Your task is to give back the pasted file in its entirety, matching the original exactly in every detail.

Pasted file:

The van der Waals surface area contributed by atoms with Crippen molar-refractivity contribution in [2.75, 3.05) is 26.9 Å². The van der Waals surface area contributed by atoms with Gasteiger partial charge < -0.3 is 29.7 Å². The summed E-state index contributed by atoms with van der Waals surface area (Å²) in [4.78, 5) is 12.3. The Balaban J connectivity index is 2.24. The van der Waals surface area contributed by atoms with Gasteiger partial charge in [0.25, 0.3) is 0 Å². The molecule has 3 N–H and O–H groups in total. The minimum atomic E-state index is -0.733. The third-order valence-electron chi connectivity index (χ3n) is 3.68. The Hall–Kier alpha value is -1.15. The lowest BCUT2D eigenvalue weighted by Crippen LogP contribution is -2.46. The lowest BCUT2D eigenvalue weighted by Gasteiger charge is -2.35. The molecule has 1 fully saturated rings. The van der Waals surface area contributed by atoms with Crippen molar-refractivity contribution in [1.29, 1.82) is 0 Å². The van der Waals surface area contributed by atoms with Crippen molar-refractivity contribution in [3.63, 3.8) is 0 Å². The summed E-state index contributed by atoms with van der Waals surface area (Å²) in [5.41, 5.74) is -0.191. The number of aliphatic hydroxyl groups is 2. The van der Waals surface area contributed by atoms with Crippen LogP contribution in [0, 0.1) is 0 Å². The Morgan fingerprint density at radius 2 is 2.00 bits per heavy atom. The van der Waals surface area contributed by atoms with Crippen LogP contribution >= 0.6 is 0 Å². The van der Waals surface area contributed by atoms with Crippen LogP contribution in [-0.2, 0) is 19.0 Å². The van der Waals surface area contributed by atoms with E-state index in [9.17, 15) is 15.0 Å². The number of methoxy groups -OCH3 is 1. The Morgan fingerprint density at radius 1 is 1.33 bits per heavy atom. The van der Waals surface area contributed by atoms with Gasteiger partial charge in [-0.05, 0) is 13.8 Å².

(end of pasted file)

The van der Waals surface area contributed by atoms with Crippen molar-refractivity contribution in [2.75, 3.05) is 26.9 Å². The van der Waals surface area contributed by atoms with Gasteiger partial charge < -0.3 is 29.7 Å². The summed E-state index contributed by atoms with van der Waals surface area (Å²) in [4.78, 5) is 12.3. The Balaban J connectivity index is 2.24. The van der Waals surface area contributed by atoms with Gasteiger partial charge in [0.25, 0.3) is 0 Å². The molecule has 3 N–H and O–H groups in total. The minimum atomic E-state index is -0.733. The third-order valence-electron chi connectivity index (χ3n) is 3.68. The Hall–Kier alpha value is -1.15. The lowest BCUT2D eigenvalue weighted by Crippen LogP contribution is -2.46. The lowest BCUT2D eigenvalue weighted by Gasteiger charge is -2.35. The molecule has 1 fully saturated rings. The van der Waals surface area contributed by atoms with Crippen molar-refractivity contribution in [1.29, 1.82) is 0 Å². The van der Waals surface area contributed by atoms with Crippen molar-refractivity contribution in [3.63, 3.8) is 0 Å². The summed E-state index contributed by atoms with van der Waals surface area (Å²) in [5.41, 5.74) is -0.191. The number of aliphatic hydroxyl groups is 2. The van der Waals surface area contributed by atoms with Crippen LogP contribution in [0, 0.1) is 0 Å². The Morgan fingerprint density at radius 2 is 2.00 bits per heavy atom. The van der Waals surface area contributed by atoms with Crippen LogP contribution >= 0.6 is 0 Å². The van der Waals surface area contributed by atoms with Crippen LogP contribution in [-0.2, 0) is 19.0 Å². The van der Waals surface area contributed by atoms with E-state index in [9.17, 15) is 15.0 Å². The number of methoxy groups -OCH3 is 1. The Morgan fingerprint density at radius 1 is 1.33 bits per heavy atom. The van der Waals surface area contributed by atoms with Gasteiger partial charge in [-0.05, 0) is 13.8 Å².